Directed by Michael Chaves (The Conjuring: The Devil Made Me Do It), The Nun II stars Taissa Farmiga (The Final Girls), Jonas Bloquet (Elle), Storm Reid (A Wrinkle in Time), Anna Popplewell (The Chronicles of Narnia: The Lion, the Witch, and the Wardrobe), Bonnie Aarons (The Conjuring 2), Katelyn Rose Downey (The Princess), and Suzanne Bertish (Benediction).

A malevolent evil is spreading its boney demonic fingers across France in 1956. After a priest is violently murdered, Sister Irene (Farmiga) is called upon to investigate the incident as she is the only surviving member of the exorcist duo from the event at Saint Cartha's monastery. She soon finds herself face-to-face with Valak (the demon nun), who has seemingly taken a boarding school hostage… but why? Can Sister Irene vanquish Valak for good? Past and present, and bloodlines intersect in this sequel.

The film doesn’t take long to get going. The opening scenes do a great job grabbing the audience by the throat. These characters are sympathetic and easy to root for. Since it is a cold open, the audience is already anticipating something horrible to happen. It is a perfect combination that sets the mood and starts the movie off on the right foot.
Taissa Farmiga does a wonderful job reprising her role as Sister Irene. Her acting is authentic and earnest. With her soulful eyes, she reveals a hint of her tragic background with a splash of “I’ve seen some stuff…you can’t even imagine.” Equally as tragic is Jonas Bloquet’s portrayal of Maurice/Frenchie, who is kind but is also suffering from some “baggage” that will not let him live a quiet, peaceful life. Bloquet does a commendable job with this complex role, which could have easily been over or under-performed. Sister Debra (played by Storm Reid) feels underutilized as a character. The writers did well by building up Debra’s backstory, but her narrative feels thin throughout the meat of the film.

There are definitely some plot holes throughout the story. However, the pacing is so well done that these problems hardly register while the audience is in their seats. It isn’t until after they leave the theater (and analyze what they just witnessed) that the glaring inconsistencies rear their ugly heads. The least of this is the idea that Valak has little to no motivation. One is hinted, but never solidified; so, the villain’s end goal is merely an assumption. What will happen if Valak gets the relic? What will happen if Valak’s end goal is achieved? Many of the deaths feel senseless and pointless. How did Valak find the boarding school in the first place?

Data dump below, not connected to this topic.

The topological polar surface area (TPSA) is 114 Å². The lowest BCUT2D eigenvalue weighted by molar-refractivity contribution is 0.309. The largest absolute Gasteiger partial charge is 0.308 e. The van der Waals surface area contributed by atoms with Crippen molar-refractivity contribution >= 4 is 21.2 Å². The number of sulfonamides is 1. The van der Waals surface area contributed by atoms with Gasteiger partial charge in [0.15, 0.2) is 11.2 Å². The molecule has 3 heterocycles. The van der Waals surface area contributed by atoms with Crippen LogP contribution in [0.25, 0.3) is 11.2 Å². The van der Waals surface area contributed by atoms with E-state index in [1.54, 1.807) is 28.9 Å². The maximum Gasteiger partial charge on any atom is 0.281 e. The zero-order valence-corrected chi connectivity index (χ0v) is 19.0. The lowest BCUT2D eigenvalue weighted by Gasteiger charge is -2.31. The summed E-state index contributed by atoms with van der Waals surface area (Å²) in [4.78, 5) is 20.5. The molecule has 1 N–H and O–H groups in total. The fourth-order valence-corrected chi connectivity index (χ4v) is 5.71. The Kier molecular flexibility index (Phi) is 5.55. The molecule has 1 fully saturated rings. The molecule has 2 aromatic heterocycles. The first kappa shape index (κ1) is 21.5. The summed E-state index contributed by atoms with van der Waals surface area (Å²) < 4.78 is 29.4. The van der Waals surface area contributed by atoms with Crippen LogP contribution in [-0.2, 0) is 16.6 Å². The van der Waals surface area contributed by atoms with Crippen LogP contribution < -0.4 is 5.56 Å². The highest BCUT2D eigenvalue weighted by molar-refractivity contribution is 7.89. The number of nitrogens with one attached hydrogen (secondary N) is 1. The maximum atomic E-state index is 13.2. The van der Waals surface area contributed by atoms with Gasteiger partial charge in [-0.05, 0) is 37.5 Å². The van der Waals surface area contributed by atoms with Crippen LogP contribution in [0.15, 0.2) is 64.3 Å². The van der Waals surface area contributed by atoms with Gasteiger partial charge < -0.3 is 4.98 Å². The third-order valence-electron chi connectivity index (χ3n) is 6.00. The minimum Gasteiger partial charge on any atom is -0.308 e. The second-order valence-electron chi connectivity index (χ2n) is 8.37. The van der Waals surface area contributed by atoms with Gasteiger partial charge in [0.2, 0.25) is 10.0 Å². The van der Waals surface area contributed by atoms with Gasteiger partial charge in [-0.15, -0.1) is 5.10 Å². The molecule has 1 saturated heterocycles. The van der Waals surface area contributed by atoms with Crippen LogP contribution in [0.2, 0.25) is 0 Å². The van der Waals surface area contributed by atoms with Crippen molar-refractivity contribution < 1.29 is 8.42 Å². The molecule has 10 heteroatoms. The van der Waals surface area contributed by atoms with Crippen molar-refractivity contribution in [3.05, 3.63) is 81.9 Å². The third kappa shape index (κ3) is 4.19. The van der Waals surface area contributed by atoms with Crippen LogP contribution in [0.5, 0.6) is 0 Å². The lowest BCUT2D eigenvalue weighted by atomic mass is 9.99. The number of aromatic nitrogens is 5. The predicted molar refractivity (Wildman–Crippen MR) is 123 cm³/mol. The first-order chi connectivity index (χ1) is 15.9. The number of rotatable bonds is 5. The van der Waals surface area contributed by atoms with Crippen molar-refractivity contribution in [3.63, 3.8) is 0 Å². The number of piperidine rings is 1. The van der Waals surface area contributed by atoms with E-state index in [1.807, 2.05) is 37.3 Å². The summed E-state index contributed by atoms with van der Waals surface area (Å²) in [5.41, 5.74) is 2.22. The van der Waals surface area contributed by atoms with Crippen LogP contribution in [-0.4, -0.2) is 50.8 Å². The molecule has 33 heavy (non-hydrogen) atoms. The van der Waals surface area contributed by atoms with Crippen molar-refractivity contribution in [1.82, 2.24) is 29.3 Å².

In addition, the frights rely mostly on jump scares. Although Chaves does try to go for an atmospheric dread, it falls flat when the audience isn’t steeped in the environment long enough to feel immersed in the moody backdrop.
For those who have not seen the first movie, The Nun II summarizes the events well without overdoing it. The writing is tight, and all of the smoking guns and foreshadowed plotlines are adequate. However, the end does feel a little rushed and because of this, it isn’t as satisfying.

The Nun II falls within the Conjuring Universe which also includes films in the Conjuring series, the Annabelle series, and The Curse of La Llorona. Each of them weave their storylines in with the foundational series, which makes for an interesting experience for horror fans.

Fans of the first Nun film and the movies within the Conjuring Universe will enjoy the return of their favorite characters and the Easter eggs from the other films. While the theater experience enhances the jump scares, it isn’t necessary. Although, seeing Bonnie Aarons’ Valek up close and personal on the big screen will surely be an image etched in the minds of theatergoers.